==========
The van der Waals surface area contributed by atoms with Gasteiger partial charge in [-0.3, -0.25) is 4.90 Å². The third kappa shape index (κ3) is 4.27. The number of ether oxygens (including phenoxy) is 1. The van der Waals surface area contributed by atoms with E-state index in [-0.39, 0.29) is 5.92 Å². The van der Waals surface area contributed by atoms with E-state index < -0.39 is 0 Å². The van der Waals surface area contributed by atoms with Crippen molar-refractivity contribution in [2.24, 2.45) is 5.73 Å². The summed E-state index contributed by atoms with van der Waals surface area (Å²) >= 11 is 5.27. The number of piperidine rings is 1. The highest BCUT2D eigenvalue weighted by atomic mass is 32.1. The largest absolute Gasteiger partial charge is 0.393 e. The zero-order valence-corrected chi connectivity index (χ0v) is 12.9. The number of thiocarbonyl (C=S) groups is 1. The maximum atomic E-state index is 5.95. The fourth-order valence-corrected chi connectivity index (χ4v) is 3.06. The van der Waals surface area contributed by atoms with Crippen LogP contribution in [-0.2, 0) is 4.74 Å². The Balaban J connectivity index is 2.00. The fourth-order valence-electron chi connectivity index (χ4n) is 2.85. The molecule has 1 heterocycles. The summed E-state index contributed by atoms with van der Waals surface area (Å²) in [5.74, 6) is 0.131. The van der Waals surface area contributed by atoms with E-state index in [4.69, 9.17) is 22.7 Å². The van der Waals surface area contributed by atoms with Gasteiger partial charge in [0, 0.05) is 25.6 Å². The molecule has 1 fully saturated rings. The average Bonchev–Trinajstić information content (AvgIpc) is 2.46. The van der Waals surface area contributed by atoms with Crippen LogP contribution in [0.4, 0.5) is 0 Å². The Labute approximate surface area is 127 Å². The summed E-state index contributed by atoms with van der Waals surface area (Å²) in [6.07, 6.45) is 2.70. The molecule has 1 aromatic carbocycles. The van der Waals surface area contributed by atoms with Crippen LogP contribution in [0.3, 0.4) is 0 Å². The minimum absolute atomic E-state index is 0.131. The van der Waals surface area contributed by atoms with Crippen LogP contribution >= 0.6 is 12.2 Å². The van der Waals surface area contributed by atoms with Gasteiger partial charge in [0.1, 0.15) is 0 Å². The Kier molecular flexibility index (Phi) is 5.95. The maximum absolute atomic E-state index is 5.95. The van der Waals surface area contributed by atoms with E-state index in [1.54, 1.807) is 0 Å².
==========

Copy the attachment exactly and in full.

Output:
The van der Waals surface area contributed by atoms with Gasteiger partial charge in [-0.3, -0.25) is 4.90 Å². The third kappa shape index (κ3) is 4.27. The number of ether oxygens (including phenoxy) is 1. The van der Waals surface area contributed by atoms with E-state index in [-0.39, 0.29) is 5.92 Å². The van der Waals surface area contributed by atoms with E-state index < -0.39 is 0 Å². The van der Waals surface area contributed by atoms with Crippen molar-refractivity contribution in [2.24, 2.45) is 5.73 Å². The summed E-state index contributed by atoms with van der Waals surface area (Å²) >= 11 is 5.27. The number of piperidine rings is 1. The highest BCUT2D eigenvalue weighted by atomic mass is 32.1. The largest absolute Gasteiger partial charge is 0.393 e. The zero-order valence-corrected chi connectivity index (χ0v) is 12.9. The number of thiocarbonyl (C=S) groups is 1. The maximum atomic E-state index is 5.95. The fourth-order valence-corrected chi connectivity index (χ4v) is 3.06. The van der Waals surface area contributed by atoms with Crippen LogP contribution in [-0.2, 0) is 4.74 Å². The Balaban J connectivity index is 2.00. The fourth-order valence-electron chi connectivity index (χ4n) is 2.85. The molecule has 1 heterocycles. The summed E-state index contributed by atoms with van der Waals surface area (Å²) in [5.74, 6) is 0.131. The van der Waals surface area contributed by atoms with E-state index in [4.69, 9.17) is 22.7 Å². The van der Waals surface area contributed by atoms with Gasteiger partial charge in [0, 0.05) is 25.6 Å². The molecule has 1 fully saturated rings. The average Bonchev–Trinajstić information content (AvgIpc) is 2.46. The van der Waals surface area contributed by atoms with Crippen LogP contribution in [0.4, 0.5) is 0 Å². The Labute approximate surface area is 127 Å². The summed E-state index contributed by atoms with van der Waals surface area (Å²) in [6.07, 6.45) is 2.70. The molecule has 1 aromatic carbocycles. The van der Waals surface area contributed by atoms with Crippen LogP contribution in [0.3, 0.4) is 0 Å². The minimum absolute atomic E-state index is 0.131. The van der Waals surface area contributed by atoms with Crippen LogP contribution >= 0.6 is 12.2 Å². The van der Waals surface area contributed by atoms with Gasteiger partial charge in [0.1, 0.15) is 0 Å². The Kier molecular flexibility index (Phi) is 5.95. The maximum absolute atomic E-state index is 5.95. The van der Waals surface area contributed by atoms with E-state index in [1.54, 1.807) is 0 Å².